Yesterday the SEC announced that, for the first time in its history, it has fined a municipal bond issuer for making misleading statements in an offering statement. The SEC also fined the underwriter and its lead investment banker, as well as the project developer and its CEO. The case is a pointed reminder that municipal debt offerings are also subject to the securities laws and can be fraught with pitfalls. The case involved the Greater Wenatchee Regional Events Center Public Facilities District, a municipal corporation formed in 2006 by nine Washington cities and counties to fund development of a regional multi-use arena and hockey rink, the Town Toyota Center, in the city of Wenatchee, Washington. After the District issued nearly $42 million in bond anticipation notes to fund the project, the arena failed to meet revenue projections, and the District went into default on the notes in December 2011. The SEC then launched an investigation and found that the official statement for the bond anticipation notes was materially false and misleading. Among other problems, the official statement failed to inform investors that the city's obligations under any related contingent loan agreement would be limited by the city's remaining debt capacity. The official statement also stated that no feasibility report had been done on the arena's projected financial performance, when in fact an independent consultant had examined the financial projections and had raised questions about its economic viability. The SEC noted that such financial feasibility reports should have been disclosed under applicable industry standards.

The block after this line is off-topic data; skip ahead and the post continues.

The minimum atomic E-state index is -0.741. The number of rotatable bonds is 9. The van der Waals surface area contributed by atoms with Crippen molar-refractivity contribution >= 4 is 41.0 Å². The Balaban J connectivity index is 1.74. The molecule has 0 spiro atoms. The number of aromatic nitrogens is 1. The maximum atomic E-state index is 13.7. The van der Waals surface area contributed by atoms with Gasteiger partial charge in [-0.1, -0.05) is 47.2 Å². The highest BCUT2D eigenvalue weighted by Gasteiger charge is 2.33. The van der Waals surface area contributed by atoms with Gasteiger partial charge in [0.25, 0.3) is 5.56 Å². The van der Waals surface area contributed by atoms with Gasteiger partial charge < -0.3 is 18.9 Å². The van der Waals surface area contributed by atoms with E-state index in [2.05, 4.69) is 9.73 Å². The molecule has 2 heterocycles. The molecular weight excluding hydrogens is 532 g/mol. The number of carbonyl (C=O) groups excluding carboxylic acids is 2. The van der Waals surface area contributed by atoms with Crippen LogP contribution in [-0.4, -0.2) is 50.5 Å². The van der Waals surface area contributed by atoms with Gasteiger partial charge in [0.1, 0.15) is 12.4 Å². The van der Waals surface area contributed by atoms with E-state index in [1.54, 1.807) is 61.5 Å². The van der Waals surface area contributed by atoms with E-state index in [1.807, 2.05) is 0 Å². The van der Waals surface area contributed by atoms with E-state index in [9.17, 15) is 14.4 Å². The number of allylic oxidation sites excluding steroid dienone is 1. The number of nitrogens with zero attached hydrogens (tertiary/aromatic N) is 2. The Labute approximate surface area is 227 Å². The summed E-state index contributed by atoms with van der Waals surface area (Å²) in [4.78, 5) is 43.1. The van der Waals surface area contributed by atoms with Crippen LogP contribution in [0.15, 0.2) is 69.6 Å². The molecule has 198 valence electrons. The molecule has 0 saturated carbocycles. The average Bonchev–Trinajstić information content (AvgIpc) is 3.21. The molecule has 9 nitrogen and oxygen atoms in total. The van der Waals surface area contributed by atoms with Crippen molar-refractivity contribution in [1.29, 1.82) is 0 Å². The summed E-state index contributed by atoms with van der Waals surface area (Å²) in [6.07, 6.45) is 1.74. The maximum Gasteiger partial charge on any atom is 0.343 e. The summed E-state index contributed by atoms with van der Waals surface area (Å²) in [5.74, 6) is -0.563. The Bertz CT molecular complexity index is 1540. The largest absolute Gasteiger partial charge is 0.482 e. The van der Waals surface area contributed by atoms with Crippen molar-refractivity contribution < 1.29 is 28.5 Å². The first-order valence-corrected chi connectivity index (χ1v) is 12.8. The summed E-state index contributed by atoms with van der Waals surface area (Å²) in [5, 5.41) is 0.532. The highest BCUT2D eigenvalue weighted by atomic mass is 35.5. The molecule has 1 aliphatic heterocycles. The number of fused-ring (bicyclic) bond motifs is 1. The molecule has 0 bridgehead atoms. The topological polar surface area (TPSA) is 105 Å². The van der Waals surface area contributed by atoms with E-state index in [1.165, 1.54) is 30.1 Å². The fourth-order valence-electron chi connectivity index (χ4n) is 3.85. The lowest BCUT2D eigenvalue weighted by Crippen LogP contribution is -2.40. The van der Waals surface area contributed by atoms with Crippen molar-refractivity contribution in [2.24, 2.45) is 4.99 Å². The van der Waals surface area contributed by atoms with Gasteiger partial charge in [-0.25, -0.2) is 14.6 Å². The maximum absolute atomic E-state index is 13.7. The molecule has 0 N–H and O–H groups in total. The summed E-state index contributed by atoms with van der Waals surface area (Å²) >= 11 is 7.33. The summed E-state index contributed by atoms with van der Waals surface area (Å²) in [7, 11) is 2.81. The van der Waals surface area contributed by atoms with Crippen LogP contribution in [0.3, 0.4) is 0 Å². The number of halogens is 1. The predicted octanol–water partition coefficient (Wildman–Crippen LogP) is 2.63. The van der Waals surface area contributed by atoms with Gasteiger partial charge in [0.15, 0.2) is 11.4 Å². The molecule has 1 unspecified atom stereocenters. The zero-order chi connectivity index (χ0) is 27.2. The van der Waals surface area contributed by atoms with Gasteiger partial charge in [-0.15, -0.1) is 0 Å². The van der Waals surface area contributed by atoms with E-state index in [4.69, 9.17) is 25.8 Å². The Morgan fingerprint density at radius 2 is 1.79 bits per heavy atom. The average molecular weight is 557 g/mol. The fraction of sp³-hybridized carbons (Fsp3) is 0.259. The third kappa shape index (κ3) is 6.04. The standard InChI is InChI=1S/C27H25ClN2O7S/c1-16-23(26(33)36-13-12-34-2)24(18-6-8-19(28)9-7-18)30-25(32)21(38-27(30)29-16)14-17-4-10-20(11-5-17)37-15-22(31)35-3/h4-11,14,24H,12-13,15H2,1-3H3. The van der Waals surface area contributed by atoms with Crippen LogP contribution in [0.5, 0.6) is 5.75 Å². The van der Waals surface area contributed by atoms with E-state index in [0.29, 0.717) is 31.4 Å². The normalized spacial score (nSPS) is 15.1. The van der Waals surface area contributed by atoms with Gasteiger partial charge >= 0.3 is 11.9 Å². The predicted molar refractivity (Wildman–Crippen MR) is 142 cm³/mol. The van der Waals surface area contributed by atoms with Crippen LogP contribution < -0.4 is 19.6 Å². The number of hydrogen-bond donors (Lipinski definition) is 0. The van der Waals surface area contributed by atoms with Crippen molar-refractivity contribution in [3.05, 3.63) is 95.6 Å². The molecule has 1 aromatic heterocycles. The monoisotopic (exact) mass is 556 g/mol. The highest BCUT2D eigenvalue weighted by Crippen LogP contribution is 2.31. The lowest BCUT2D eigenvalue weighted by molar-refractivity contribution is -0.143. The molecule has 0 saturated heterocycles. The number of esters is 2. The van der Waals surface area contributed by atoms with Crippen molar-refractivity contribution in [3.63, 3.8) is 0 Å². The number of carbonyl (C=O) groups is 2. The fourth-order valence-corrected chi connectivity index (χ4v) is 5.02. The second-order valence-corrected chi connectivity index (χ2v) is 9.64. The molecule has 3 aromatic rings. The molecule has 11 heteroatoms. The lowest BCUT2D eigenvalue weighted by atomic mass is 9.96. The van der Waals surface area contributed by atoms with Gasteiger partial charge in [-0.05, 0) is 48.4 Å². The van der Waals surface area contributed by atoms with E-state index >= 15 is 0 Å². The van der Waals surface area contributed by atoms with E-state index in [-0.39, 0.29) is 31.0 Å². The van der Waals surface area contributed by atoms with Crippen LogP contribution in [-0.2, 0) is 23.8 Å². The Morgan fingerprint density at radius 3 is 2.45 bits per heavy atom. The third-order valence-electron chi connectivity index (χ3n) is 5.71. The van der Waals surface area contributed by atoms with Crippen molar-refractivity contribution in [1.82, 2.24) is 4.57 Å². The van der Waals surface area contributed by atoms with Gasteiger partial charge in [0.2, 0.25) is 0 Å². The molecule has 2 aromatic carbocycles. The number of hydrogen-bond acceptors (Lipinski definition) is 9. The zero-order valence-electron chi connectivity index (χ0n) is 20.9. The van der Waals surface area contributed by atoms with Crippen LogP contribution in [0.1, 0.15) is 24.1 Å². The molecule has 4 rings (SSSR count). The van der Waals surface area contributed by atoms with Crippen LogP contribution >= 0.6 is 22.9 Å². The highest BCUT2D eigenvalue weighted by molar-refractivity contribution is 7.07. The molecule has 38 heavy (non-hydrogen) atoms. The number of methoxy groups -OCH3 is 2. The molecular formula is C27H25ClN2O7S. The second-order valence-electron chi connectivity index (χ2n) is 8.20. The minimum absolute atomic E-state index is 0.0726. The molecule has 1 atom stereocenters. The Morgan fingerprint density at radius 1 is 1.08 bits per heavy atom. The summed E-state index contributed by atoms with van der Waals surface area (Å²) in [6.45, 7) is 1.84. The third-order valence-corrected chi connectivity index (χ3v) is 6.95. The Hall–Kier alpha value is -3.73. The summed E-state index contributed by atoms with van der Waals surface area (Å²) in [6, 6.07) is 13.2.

The SEC brought administrative proceedings against the District, the District contracts manager who signed the certification for the official statement, the developer, and its CEO, alleging that they had violated Section 17 of the Securities Act of 1933 by making material misstatements or omissions and/or engaging in a transaction that operated as a fraud or deceit on the purchaser. The SEC noted that negligence alone is sufficient to support a violation of the statute. In addition to undertaking certain remedial steps, the District paid a $20,000 fine, and the developer and its CEO each paid $10,000 fines.
The SEC also brought administrative proceedings against the underwriter and its lead investment banker. The SEC noted that, by participating in an offering, an underwriter makes an implied recommendation that it has a reasonable basis for belief in the truthfulness and completeness of the key representations made in any disclosure documents used in the offerings. The SEC fined the underwriter $300,000 and fined the lead banker $25,000. None of the parties admitted any wrongdoing.